Using ROOT, we can write objects and data on a disk into a .root file, thus making them persistent. When reading the file back, the object is reconstructed in memory, for which the ROOT type system requires the memory layout of that object. A .root file is like a UNIX file directory, containing directories and objects in an unlimited number of levels, stored in a machine-independent format. Constructing the .root file uses compression based on the gzip algorithm supporting nine levels of compression. The serialised file is similar to .h5 and .pt files which are used to store trained models in Keras and PyTorch frameworks respectively.


The TMVA team recently introduced SOFIE (System for Optimized Fast Inference Code Emit), a functionality for inferencing trained models based on the ONNX Standards. SOFIE primarily holds the RModel class which stores the model configuration and weights. It can be used to generate easily invokable C++ functions, for fast inference. SOFIE, currently, also has a parser for translating an ONNX file to store the configuration into the RModel object.

My project aims for developing the functionality to store any trained model in TMVA into ROOT files, for which the trained model is required to be translated into a RModel object, and subsequently to be serialized into a .root file. For a unified standard interface to store any trained model, converters for external frameworks like Keras (.h5) and PyTorch (.pt) are also to be built to store the underlying model architecture and weights into a .root file.

Copy of Untitled (5).png

3. Setting up the Development Environment

ROOT uses the CMake build-generator tool as the primary build system. Building the ROOT framework from the source is a strenuous activity, took around 3 hours to build with 4 cores in my local machine. ROOT gets linked with the Python libraries present on the machine, to enable the PyROOT interface, allowing using the Python Bindings, and accessing the Python Interface from C++ using the C-Python API.

SOFIE requires Protobuf>=3.0 for parsing ONNX files into RModel and BLAS or Eigen for the execution of the generated code for inference.

git clone
mkdir build install && cd build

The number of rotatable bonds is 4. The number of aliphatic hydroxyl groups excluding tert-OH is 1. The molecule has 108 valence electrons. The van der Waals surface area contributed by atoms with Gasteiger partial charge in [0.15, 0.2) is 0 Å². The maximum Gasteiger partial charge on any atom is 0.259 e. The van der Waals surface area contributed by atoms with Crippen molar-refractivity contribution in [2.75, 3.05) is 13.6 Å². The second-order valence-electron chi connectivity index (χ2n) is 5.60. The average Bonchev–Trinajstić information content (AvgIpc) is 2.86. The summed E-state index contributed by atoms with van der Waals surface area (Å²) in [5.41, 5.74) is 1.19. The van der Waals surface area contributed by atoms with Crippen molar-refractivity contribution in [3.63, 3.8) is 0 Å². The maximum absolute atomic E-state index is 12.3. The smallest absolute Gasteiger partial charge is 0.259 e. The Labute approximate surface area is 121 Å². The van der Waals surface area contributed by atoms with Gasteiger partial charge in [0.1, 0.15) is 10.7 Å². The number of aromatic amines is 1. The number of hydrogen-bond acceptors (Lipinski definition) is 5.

cmake -DCMAKE_INSTALL_PREFIX=../install  -Dtmva-sofie=ON ../root
cmake --build . --target install -j4
source ../install/bin/

SOFIE needs to be enabled during the build if its usage is required. We may disable other ROOT modules during the build if they are not to be used. The above steps finish the entire build for installing ROOT, and thus after this, we may launch the ROOT framework from CLI using the root command.

The first learning and blocker I faced during this project, was while installing SOFIE with ROOT. I wasn't much familiar with CMake previously, thus beginning this project, I learned about using CMake to build from source code. Installing Protobuf3 was required as it is a pre-requisite to SOFIE, but I faced issues during the process and its configuration. Firstly, I was using Protobuf3.6.1, but the installation threw me some errors, which mainly said, error: ‘class onnx::ModelProto’ has no member named ‘ParseFromIstream’; did you mean ‘ParseFromString’? I asked my mentor Sitong An for help on this, and he advised me to use the latest version of Protobuf, as this error was seen for Protobuf<=3.6, while he worked on tweaking the code of SOFIE to make it compatible fully for versions>=3.


Even after installing Protobuf3.17.2, I was facing issues on configuration, as ROOT was unable to find the latest version. It was facing conflicts with the different versions of Protobuf present in my system. Issues were solved at last, after proper configuration to avoid any conflicts and with a fresh build, I was able to install and successfully use SOFIE.

4. Conclusion

In the three weeks of the Community Bonding period, I learned a lot, especially about CMake and the C-Python API, and dived deep into ROOT and TMVA for having seamless work in the Official Coding period. Interacting with the community at CERN helped me to understand their work culture, project guidelines, and conventions. After a thorough discussion with my mentors, I finalized my working strategy and plan. Following which I began my work on the project.

As of now, while publishing this blog, a substantial amount of the project is finished, and can be found here,
Link to the forked repository:
Link to the prototyped repository:

After the first evaluations this week, a detailed blog will be posted next, which would incorporate my experiences and work-activities in the first half of the official coding period of GSoC'21.